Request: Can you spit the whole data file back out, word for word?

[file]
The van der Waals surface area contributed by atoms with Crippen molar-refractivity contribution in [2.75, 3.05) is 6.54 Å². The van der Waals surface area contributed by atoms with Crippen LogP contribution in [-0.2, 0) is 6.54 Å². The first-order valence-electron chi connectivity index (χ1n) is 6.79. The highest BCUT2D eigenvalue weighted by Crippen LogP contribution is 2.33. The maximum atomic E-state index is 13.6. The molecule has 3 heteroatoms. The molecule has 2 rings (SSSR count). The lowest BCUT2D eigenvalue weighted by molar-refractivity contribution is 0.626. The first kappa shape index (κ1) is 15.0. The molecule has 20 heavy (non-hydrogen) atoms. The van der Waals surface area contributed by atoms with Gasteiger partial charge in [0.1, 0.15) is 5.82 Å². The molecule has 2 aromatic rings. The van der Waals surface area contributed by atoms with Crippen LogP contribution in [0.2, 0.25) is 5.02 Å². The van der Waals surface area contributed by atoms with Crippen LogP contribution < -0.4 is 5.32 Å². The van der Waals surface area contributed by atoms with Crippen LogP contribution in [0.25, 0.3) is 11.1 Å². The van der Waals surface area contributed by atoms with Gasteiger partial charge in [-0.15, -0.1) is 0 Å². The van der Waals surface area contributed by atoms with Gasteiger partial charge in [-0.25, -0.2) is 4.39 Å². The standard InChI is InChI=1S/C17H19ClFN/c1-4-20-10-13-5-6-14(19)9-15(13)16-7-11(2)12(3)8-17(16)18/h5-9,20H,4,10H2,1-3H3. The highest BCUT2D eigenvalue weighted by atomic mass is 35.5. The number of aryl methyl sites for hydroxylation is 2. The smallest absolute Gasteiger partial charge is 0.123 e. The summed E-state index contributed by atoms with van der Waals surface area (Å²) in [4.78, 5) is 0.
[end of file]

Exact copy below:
The van der Waals surface area contributed by atoms with Crippen molar-refractivity contribution in [2.75, 3.05) is 6.54 Å². The van der Waals surface area contributed by atoms with Crippen LogP contribution in [-0.2, 0) is 6.54 Å². The first-order valence-electron chi connectivity index (χ1n) is 6.79. The highest BCUT2D eigenvalue weighted by Crippen LogP contribution is 2.33. The maximum atomic E-state index is 13.6. The molecule has 3 heteroatoms. The molecule has 2 rings (SSSR count). The lowest BCUT2D eigenvalue weighted by molar-refractivity contribution is 0.626. The first kappa shape index (κ1) is 15.0. The molecule has 20 heavy (non-hydrogen) atoms. The van der Waals surface area contributed by atoms with Gasteiger partial charge in [0.1, 0.15) is 5.82 Å². The molecule has 2 aromatic rings. The van der Waals surface area contributed by atoms with Crippen LogP contribution in [0.2, 0.25) is 5.02 Å². The van der Waals surface area contributed by atoms with Crippen LogP contribution < -0.4 is 5.32 Å². The van der Waals surface area contributed by atoms with Crippen LogP contribution in [0.25, 0.3) is 11.1 Å². The van der Waals surface area contributed by atoms with Gasteiger partial charge in [-0.15, -0.1) is 0 Å². The van der Waals surface area contributed by atoms with Gasteiger partial charge in [-0.25, -0.2) is 4.39 Å². The standard InChI is InChI=1S/C17H19ClFN/c1-4-20-10-13-5-6-14(19)9-15(13)16-7-11(2)12(3)8-17(16)18/h5-9,20H,4,10H2,1-3H3. The highest BCUT2D eigenvalue weighted by atomic mass is 35.5. The number of aryl methyl sites for hydroxylation is 2. The smallest absolute Gasteiger partial charge is 0.123 e. The summed E-state index contributed by atoms with van der Waals surface area (Å²) in [4.78, 5) is 0.